Since the Roth IRA was established in 1997, individuals and couples with more than $100,000 of modified adjusted gross income have been out of luck. Because they couldn’t squeeze under that ceiling for converting a traditional IRA to a Roth IRA, they’ve been deprived of the Roth’s tax-free income, protection from required minimum distributions, and hefty estate tax benefits. But the Tax Increase Prevention and Reconciliation Act of 2005 eliminated the income restriction beginning this year, and now millions of affluent households—holding about half of all IRA assets—are eligible.

The media storm has been under way for months, with stories and ad campaigns all talking about converting. But the factors affecting whether you should seize this opportunity aren’t as simplistic as they’re generally portrayed. Converting hinges on three key variables: your tax savings on avoiding required distributions on your traditional IRAs, which kick in at age 70½; your tax rate in the years ahead; and the amount of cash you have outside your IRAs to pay income tax on a conversion.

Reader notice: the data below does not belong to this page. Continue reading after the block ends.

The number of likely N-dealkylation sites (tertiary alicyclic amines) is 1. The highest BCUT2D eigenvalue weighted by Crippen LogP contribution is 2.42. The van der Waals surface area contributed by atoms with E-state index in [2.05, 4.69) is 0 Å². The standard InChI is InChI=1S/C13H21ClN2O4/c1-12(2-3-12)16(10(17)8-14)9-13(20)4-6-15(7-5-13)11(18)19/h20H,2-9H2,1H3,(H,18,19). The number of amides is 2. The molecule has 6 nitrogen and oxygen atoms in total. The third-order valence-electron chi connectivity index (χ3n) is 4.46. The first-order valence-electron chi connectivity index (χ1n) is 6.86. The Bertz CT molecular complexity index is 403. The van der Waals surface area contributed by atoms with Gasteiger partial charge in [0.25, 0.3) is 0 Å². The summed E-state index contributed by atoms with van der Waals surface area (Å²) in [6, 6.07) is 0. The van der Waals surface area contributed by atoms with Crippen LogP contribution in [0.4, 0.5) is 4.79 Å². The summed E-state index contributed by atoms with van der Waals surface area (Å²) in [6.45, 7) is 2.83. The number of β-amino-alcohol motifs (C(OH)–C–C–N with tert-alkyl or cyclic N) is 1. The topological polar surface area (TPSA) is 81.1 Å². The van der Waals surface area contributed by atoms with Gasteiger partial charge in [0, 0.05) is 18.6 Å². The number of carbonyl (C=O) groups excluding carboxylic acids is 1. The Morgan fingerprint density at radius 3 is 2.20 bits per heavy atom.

The benefits of a Roth IRA conversion can be significant—the Roth truly is a unique vehicle in American tax law. But in many instances, a partial conversion may be best. We have the tools and expertise to calculate the trade-offs in your situation, and we’re here to help you.

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